• DJ Mbenga during his time in the Los Angeles Lakers was a fan favorite even though he barely had any playtime in the team.
  • The Olympic Games have athletes whose actual performance was actually rather unremarkable and borderline So Bad, It's Good but was nonetheless remembered more than the actual medalists. Notable examples include Eddie "the Eagle" Edwards (Calgary 1988) and Eric "the Eel" Moussambani (Sydney 2000).
  • A more literal one is Phar Lap, a racehorse during the Great Depression in Australia. Phar Lap was born to two unremarkable horses, and all its siblings were equally unremarkable: only two managed to win any races at all. Not only that, but prior to its racing years, it was covered with warts, gangly, and had an unusual manner of walking. Did we mention it won a Melbourne Cup, two Cox Plates, an AJC Derby and 19 other races?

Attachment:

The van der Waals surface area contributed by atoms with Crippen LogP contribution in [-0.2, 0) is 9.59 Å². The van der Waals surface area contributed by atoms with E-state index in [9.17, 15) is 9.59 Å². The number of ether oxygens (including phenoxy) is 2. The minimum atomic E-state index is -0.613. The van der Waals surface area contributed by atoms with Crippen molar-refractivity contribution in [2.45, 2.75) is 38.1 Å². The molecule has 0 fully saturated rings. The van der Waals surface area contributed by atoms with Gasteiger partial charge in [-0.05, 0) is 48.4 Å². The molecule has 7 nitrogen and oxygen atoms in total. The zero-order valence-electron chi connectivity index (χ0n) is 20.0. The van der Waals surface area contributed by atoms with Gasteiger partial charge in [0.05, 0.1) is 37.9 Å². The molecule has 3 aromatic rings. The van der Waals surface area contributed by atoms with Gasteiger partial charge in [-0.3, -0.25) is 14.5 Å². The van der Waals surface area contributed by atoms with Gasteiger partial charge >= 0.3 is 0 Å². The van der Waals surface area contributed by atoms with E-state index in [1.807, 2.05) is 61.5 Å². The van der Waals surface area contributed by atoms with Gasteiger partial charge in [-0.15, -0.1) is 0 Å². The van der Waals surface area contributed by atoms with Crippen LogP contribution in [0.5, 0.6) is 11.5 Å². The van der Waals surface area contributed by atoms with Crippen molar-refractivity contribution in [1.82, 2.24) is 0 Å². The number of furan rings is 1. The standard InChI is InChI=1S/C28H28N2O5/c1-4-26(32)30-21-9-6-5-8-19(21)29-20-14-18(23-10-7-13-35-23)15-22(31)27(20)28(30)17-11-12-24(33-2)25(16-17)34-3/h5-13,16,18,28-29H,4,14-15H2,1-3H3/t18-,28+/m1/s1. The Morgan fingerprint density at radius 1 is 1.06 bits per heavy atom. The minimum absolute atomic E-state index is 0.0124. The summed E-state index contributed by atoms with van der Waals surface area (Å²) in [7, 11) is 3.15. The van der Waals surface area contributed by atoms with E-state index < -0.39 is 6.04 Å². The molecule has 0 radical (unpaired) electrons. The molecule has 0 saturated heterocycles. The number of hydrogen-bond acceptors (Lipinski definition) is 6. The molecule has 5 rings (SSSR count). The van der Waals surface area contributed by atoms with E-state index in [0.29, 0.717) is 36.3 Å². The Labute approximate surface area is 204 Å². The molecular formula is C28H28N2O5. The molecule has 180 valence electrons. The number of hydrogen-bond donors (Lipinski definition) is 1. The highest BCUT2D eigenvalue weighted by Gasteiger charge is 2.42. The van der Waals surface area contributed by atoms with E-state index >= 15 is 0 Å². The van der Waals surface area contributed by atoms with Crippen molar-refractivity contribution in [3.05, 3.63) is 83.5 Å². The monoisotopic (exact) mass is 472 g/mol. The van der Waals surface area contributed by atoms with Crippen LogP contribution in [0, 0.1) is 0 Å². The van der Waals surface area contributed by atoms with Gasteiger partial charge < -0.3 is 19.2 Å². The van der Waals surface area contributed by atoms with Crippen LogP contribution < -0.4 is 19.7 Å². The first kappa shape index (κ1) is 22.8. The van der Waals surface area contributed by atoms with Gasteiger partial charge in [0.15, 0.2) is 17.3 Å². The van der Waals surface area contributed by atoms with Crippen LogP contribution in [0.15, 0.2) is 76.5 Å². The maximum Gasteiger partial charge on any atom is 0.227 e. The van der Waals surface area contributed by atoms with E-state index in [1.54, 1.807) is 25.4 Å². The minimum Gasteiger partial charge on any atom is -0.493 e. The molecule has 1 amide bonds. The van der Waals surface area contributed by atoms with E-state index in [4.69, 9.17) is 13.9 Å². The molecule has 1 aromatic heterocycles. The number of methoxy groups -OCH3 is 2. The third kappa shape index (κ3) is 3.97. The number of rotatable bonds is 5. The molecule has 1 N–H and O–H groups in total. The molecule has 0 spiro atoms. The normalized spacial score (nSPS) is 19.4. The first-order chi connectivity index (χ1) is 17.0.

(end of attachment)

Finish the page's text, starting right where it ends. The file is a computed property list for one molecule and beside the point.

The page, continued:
• Brian Scalabrine is a former NBA player of decent skill. However, since he is a ginger, he tends to get a lot of fans and memes.
    • He also gets rated much higher than his in-game performance due to his memetic fame: NBA 2K had him rated 90, while NBA Live Mobile rated him a 93.
  • Sébastien Chabal during his time in the French Rugby team. Absolutely average, he gained much more popularity than the rest of team by way of his fearsome look and his Badass Beard.
  • American figure skater Paul Wylie, while successful on the home circuit, had never finished better than ninth in the World Figure Skating Championships. He scraped into the 1992 US Winter Olympic team by 0.1 points but nobody expected him to do anything but embarrass himself. Against all expectations, Wylie skated the performance of his career and won a silver medal (with many people thinking he should have gotten the gold and blaming anti-American bias from the mostly European judges).